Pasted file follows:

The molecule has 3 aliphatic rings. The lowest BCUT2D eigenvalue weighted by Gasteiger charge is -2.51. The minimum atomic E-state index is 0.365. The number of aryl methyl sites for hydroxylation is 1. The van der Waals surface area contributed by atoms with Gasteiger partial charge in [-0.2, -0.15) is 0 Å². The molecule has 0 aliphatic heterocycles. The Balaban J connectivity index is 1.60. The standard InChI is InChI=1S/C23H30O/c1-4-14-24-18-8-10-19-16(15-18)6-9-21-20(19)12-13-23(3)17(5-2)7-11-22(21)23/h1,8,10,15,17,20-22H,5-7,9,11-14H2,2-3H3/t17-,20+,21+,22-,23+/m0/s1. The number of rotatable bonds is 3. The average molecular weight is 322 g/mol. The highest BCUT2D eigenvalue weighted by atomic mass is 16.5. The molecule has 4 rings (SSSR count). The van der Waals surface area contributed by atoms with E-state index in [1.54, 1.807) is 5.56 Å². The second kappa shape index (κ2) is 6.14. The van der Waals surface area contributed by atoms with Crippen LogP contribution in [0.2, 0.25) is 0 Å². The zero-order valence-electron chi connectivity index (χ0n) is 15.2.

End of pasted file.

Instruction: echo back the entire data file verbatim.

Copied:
The molecule has 3 aliphatic rings. The lowest BCUT2D eigenvalue weighted by Gasteiger charge is -2.51. The minimum atomic E-state index is 0.365. The number of aryl methyl sites for hydroxylation is 1. The van der Waals surface area contributed by atoms with Gasteiger partial charge in [-0.2, -0.15) is 0 Å². The molecule has 0 aliphatic heterocycles. The Balaban J connectivity index is 1.60. The standard InChI is InChI=1S/C23H30O/c1-4-14-24-18-8-10-19-16(15-18)6-9-21-20(19)12-13-23(3)17(5-2)7-11-22(21)23/h1,8,10,15,17,20-22H,5-7,9,11-14H2,2-3H3/t17-,20+,21+,22-,23+/m0/s1. The number of rotatable bonds is 3. The average molecular weight is 322 g/mol. The highest BCUT2D eigenvalue weighted by atomic mass is 16.5. The molecule has 4 rings (SSSR count). The van der Waals surface area contributed by atoms with E-state index in [1.54, 1.807) is 5.56 Å². The second kappa shape index (κ2) is 6.14. The van der Waals surface area contributed by atoms with Crippen LogP contribution in [0.2, 0.25) is 0 Å². The zero-order valence-electron chi connectivity index (χ0n) is 15.2.